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The Will to Doubt

138 pages2 hours


One of modern history’s great thinkers takes on prejudice, superstition, and conventional wisdom, using wit and insight to argue for a rational way of life.

In a brilliant series of essays, Bertrand Russell uses challenging skepticism and sharp humor to attack the obstacles to building a society based on reason.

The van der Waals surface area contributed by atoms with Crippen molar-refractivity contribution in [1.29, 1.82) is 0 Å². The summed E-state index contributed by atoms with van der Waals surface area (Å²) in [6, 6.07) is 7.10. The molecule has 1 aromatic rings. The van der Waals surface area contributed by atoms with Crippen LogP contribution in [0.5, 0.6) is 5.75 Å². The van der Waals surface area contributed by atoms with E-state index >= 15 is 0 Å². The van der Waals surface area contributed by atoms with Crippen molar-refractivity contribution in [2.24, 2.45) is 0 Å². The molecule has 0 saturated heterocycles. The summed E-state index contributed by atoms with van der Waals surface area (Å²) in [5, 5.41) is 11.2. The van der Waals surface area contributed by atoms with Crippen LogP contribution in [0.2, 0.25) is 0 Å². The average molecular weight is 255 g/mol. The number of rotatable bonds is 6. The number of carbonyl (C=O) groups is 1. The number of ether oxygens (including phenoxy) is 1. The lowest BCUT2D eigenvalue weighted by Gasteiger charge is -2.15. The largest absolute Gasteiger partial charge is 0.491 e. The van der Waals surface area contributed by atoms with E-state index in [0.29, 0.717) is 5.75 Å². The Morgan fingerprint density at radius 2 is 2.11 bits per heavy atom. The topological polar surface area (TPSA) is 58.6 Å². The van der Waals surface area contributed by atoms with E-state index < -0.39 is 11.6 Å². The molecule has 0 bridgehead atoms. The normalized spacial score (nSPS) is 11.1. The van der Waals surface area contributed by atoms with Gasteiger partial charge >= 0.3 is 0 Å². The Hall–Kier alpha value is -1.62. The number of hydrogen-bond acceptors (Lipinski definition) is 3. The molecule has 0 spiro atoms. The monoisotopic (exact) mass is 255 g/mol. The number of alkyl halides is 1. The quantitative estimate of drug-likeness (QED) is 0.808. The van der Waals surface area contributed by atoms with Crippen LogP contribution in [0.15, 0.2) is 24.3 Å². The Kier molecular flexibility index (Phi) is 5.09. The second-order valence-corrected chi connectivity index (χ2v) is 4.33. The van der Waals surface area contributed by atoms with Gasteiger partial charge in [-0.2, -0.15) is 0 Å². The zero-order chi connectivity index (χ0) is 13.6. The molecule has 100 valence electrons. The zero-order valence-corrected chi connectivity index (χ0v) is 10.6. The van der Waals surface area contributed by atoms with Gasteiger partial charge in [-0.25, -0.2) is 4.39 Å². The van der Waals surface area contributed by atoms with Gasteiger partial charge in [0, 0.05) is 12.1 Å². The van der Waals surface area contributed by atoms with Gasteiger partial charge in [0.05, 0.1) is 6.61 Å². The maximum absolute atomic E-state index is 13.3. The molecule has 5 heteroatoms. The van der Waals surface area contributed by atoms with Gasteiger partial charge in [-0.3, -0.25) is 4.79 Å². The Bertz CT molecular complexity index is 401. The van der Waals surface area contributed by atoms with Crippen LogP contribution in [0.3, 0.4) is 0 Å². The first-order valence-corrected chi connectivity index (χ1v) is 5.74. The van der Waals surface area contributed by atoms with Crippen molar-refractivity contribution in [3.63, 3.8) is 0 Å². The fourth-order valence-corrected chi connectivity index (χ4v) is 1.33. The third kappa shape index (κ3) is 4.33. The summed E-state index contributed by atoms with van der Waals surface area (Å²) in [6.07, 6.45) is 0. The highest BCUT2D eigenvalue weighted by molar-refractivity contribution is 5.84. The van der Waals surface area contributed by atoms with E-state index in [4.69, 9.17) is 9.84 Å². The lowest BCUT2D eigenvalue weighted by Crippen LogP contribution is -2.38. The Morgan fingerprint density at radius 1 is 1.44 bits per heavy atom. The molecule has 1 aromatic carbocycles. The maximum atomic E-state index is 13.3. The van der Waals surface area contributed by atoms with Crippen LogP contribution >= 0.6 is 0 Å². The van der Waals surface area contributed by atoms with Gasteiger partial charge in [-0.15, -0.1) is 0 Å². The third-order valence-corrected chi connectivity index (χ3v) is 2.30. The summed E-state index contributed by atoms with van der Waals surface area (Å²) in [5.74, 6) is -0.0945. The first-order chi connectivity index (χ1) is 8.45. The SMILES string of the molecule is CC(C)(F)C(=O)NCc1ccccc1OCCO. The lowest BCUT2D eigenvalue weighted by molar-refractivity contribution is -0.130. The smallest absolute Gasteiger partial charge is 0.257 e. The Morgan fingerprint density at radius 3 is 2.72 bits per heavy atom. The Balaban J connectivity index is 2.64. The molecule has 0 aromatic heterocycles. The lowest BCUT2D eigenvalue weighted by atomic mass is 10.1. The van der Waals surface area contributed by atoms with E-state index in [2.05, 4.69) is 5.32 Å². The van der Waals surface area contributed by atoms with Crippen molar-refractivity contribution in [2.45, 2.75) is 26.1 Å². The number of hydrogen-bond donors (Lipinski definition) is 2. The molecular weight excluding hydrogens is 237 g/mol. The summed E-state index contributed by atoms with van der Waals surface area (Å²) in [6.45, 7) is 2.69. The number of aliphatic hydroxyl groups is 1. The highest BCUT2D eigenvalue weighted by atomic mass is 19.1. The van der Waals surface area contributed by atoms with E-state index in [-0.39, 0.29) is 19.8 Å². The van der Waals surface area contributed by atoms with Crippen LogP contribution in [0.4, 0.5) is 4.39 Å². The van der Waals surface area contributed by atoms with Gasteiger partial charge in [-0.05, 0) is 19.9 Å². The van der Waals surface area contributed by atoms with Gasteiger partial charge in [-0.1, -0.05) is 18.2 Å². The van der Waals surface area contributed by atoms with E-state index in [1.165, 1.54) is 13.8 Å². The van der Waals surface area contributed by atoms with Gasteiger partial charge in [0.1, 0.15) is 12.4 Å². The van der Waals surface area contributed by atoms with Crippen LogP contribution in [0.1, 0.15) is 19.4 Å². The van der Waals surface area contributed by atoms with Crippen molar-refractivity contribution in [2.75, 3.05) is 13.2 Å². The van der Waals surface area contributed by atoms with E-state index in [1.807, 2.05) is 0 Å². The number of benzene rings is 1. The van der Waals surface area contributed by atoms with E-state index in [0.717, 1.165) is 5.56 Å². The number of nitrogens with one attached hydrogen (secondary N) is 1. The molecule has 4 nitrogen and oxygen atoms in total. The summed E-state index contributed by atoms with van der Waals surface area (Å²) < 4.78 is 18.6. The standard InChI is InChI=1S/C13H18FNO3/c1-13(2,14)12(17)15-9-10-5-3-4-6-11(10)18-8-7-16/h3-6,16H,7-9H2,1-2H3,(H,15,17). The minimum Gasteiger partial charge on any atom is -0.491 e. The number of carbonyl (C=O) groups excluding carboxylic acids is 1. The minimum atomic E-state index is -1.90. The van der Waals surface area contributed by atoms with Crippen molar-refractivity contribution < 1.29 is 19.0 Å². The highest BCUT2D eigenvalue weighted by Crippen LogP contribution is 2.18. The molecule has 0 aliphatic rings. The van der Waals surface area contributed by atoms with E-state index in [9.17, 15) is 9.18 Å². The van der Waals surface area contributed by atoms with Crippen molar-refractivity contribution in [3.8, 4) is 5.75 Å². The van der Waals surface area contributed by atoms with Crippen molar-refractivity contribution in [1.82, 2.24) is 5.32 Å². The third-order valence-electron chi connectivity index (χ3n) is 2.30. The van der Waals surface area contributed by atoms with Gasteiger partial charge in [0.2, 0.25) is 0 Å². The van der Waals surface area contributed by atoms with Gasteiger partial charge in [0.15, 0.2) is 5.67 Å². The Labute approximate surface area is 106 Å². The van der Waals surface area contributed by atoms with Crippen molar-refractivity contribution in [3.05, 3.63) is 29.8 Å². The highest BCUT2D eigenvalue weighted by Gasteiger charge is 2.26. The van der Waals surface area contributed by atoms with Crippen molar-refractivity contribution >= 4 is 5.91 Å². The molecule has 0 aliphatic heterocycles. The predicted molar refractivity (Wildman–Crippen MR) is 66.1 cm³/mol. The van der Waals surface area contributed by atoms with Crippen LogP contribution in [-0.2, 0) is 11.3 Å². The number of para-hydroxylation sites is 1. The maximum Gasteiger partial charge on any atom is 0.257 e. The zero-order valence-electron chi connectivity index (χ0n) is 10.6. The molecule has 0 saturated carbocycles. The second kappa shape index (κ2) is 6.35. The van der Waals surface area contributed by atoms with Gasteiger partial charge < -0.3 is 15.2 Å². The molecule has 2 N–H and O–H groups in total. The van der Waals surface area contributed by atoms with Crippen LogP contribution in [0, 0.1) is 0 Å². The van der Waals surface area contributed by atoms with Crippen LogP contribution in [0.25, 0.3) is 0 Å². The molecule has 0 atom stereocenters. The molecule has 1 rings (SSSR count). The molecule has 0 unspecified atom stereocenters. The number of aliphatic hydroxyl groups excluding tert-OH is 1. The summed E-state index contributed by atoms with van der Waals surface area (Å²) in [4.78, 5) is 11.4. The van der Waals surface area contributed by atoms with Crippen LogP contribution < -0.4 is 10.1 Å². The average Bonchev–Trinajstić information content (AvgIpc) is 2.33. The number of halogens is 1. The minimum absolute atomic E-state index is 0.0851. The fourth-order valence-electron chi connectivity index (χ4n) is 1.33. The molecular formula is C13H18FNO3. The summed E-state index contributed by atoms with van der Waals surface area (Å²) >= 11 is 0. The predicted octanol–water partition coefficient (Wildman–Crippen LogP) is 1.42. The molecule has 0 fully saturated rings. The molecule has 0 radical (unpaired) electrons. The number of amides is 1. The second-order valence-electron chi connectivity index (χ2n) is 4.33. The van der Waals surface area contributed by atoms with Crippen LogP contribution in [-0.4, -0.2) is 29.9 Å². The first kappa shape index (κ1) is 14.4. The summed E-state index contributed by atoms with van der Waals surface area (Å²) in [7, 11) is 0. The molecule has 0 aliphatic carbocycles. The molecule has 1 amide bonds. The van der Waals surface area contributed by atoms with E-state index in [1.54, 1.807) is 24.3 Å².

Russell’s thoughts are as lively and pertinent today as when they were written. His topics range from the defects of the education system to the failure of the belief among the younger generation, from our mistaken concepts of democracy to the ever-present threat to freedom throughout the world—even in the West which prides itself so much on being free.

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